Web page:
Around 4:30 in the afternoon, we had to change buses. We waited an hour before we were packed into a minibus with 12 other people! There was hardly any room to stretch and it was hot as hell. Every 15 minutes the bus driver stopped the van and all 14 of us had to get out. Then we had to pile back in again. We were supposed to be in the van for only 3 hours, but we were stuck in it for 5, during which we got three flat tires. Three! By the time we arrived in Rurrenabaque, it was 12 PM. We had left home at 7 AM. Our trip took us 17 hours! We went to the fanciest hostel we could find with hot showers and nice beds. What an adventure! Normal people take planes…

The Bolivian Motorcycle Diaries, Part 2: Pooja to the Rescue

We arrived in Trinidad, Bolivia en route to Rurrenabaque from Santa Cruz. A word to the wise, never go to Trinidad! It’s a, pardon my French, shit hole. Despite this fact, we made the most of our day here, we rented motos.
Now I know what you’re thinking, “Pooja, after what happened last time should you really be driving a motorbike?” Well, you know what they say, “Practice makes perfect.”

Jesse and I drove to the ugliest swimming hole I’ve ever seen and then, not having anything better to do, we drove to another village. We had to drive 16 km over gravel and sand roads to reach Sochojere. We expected a tourist town or some sort of attraction to justify the place’s appearance on Trinidad’s attractions map. Instead, it was pure campo. My friend looked around blankly and complained, “I’m bored.” “Awww, it’s just like Paraguay,” I sighed fondly. My friend sat down grumpily under the shade of a tree, while I struck up a conversation with a señora named Francisca. Ten minutes later Jesse was still grumpy, but I had a bag of fresh tamarind, which the señora had told me to eat and then plant in Paraguay.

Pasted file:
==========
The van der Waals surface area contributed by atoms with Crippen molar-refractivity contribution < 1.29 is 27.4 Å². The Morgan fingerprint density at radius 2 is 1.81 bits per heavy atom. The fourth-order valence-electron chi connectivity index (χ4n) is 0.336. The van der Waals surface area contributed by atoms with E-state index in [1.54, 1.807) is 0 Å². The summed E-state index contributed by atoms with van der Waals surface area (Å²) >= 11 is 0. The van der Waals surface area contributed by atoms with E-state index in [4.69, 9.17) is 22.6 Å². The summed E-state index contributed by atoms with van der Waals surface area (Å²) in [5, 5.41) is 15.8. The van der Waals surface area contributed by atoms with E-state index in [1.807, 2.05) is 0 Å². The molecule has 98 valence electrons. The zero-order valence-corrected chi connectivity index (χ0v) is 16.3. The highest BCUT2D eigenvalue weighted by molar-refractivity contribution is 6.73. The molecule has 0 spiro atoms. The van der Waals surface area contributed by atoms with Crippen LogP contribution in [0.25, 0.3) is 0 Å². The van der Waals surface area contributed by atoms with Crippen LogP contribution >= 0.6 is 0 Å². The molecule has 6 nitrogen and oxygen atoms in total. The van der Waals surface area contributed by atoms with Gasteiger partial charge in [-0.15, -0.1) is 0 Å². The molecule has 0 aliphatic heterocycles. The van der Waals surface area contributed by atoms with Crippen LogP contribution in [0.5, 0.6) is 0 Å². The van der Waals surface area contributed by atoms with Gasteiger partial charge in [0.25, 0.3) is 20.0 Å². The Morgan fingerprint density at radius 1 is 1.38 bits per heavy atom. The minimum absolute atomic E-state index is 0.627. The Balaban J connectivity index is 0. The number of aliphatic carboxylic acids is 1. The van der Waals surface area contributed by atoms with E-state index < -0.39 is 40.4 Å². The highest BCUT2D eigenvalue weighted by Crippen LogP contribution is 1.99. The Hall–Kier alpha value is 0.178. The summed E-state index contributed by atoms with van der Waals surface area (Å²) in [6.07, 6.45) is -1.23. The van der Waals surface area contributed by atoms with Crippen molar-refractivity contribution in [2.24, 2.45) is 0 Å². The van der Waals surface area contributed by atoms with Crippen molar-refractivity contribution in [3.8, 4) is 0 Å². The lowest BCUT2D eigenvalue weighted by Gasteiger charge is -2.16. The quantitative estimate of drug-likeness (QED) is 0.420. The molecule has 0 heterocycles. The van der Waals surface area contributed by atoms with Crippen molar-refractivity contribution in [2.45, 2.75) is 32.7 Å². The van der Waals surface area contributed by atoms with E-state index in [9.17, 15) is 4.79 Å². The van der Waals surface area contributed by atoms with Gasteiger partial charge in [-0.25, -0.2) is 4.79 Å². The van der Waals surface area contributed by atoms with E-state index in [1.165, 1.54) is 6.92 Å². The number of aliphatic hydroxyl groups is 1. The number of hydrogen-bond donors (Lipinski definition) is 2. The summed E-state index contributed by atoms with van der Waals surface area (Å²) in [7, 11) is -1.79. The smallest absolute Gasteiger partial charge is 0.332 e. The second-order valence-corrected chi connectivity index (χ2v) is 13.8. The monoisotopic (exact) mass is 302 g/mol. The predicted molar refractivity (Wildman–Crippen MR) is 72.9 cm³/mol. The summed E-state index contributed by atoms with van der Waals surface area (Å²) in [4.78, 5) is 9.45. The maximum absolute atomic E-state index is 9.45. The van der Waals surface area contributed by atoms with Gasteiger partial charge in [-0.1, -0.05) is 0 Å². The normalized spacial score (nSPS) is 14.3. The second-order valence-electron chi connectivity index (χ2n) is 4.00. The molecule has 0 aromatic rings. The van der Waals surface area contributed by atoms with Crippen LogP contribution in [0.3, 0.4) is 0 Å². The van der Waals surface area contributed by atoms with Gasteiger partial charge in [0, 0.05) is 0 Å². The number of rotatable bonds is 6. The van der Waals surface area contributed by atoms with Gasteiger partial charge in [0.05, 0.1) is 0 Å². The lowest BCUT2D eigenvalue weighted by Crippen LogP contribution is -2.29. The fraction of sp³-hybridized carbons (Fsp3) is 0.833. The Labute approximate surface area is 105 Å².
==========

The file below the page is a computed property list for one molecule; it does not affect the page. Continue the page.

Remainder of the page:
We set off on our long haul back to town. We finally had reached asphalt when Jesse’s back tire was punctured. “Go get help,” he told me. “You’re sure you don’t want to come?” I asked, nervous about voyaging solo. “You’ll be faster by yourself.”
Off I went, confident because I had a mission: I had to go get help. The adrenaline that coursed through me led me to a great discovery, the throttle. I zoomed down the highway thinking all the while, “Must get help! Must save Jesse!”

I made it to the plaza in one piece and explained the situation to the man in charge of the rentals. By the time I returned to the scene of the accident, his brother was halfway done fixing my friend’s bike. I bet Jesse sure is glad that he taught me how to drive a geared bike!

Me on the rescue scooter!

A hand-washing station, just like the one I had in Paraguay!



Bored in Trinidad